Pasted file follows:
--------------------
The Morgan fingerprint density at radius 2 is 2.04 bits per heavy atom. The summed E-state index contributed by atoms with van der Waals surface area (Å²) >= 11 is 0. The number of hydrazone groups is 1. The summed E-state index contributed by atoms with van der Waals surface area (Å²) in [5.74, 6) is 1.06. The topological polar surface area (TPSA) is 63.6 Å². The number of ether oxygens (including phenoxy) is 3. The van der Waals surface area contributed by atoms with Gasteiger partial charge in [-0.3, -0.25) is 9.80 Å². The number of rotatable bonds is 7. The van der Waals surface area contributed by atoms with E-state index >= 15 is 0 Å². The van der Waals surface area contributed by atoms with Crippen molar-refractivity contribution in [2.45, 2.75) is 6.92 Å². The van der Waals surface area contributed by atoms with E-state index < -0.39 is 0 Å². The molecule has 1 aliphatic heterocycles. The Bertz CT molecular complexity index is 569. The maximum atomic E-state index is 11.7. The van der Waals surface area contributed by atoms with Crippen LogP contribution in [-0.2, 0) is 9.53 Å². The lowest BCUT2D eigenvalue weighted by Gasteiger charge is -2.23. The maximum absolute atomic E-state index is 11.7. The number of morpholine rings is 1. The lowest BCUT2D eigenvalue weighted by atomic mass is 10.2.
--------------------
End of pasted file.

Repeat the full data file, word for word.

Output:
The Morgan fingerprint density at radius 2 is 2.04 bits per heavy atom. The summed E-state index contributed by atoms with van der Waals surface area (Å²) >= 11 is 0. The number of hydrazone groups is 1. The summed E-state index contributed by atoms with van der Waals surface area (Å²) in [5.74, 6) is 1.06. The topological polar surface area (TPSA) is 63.6 Å². The number of ether oxygens (including phenoxy) is 3. The van der Waals surface area contributed by atoms with Gasteiger partial charge in [-0.3, -0.25) is 9.80 Å². The number of rotatable bonds is 7. The van der Waals surface area contributed by atoms with E-state index >= 15 is 0 Å². The van der Waals surface area contributed by atoms with Crippen molar-refractivity contribution in [2.45, 2.75) is 6.92 Å². The van der Waals surface area contributed by atoms with E-state index < -0.39 is 0 Å². The molecule has 1 aliphatic heterocycles. The Bertz CT molecular complexity index is 569. The maximum atomic E-state index is 11.7. The van der Waals surface area contributed by atoms with Crippen LogP contribution in [-0.2, 0) is 9.53 Å². The lowest BCUT2D eigenvalue weighted by Gasteiger charge is -2.23. The maximum absolute atomic E-state index is 11.7. The number of morpholine rings is 1. The lowest BCUT2D eigenvalue weighted by atomic mass is 10.2.